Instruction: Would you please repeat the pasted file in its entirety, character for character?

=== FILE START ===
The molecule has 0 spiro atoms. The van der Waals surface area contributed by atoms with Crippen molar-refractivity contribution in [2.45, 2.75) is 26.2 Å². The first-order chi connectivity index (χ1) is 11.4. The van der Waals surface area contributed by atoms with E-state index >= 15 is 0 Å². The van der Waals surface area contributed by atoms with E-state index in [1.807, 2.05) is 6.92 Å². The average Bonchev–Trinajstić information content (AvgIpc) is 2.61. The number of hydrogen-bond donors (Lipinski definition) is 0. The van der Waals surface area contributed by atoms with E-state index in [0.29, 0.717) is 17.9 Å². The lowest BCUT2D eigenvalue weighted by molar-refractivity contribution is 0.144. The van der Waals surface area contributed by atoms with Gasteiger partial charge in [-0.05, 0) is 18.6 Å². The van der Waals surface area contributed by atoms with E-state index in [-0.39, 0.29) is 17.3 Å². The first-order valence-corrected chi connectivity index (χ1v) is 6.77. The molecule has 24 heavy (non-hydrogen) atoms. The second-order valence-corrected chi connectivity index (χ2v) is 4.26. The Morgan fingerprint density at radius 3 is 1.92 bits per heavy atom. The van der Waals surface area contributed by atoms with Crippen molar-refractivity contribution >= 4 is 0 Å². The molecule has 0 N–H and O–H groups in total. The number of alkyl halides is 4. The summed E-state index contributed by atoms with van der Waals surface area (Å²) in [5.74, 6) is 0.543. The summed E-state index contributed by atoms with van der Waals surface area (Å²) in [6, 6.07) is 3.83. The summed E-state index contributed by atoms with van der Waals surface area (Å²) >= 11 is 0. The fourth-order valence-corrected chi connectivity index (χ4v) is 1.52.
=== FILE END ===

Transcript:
The molecule has 0 spiro atoms. The van der Waals surface area contributed by atoms with Crippen molar-refractivity contribution in [2.45, 2.75) is 26.2 Å². The first-order chi connectivity index (χ1) is 11.4. The van der Waals surface area contributed by atoms with E-state index >= 15 is 0 Å². The van der Waals surface area contributed by atoms with E-state index in [1.807, 2.05) is 6.92 Å². The average Bonchev–Trinajstić information content (AvgIpc) is 2.61. The number of hydrogen-bond donors (Lipinski definition) is 0. The van der Waals surface area contributed by atoms with E-state index in [0.29, 0.717) is 17.9 Å². The lowest BCUT2D eigenvalue weighted by molar-refractivity contribution is 0.144. The van der Waals surface area contributed by atoms with Gasteiger partial charge in [-0.05, 0) is 18.6 Å². The van der Waals surface area contributed by atoms with E-state index in [-0.39, 0.29) is 17.3 Å². The first-order valence-corrected chi connectivity index (χ1v) is 6.77. The molecule has 24 heavy (non-hydrogen) atoms. The second-order valence-corrected chi connectivity index (χ2v) is 4.26. The Morgan fingerprint density at radius 3 is 1.92 bits per heavy atom. The van der Waals surface area contributed by atoms with Crippen molar-refractivity contribution >= 4 is 0 Å². The molecule has 0 N–H and O–H groups in total. The number of alkyl halides is 4. The summed E-state index contributed by atoms with van der Waals surface area (Å²) in [5.74, 6) is 0.543. The summed E-state index contributed by atoms with van der Waals surface area (Å²) in [6, 6.07) is 3.83. The summed E-state index contributed by atoms with van der Waals surface area (Å²) >= 11 is 0. The fourth-order valence-corrected chi connectivity index (χ4v) is 1.52.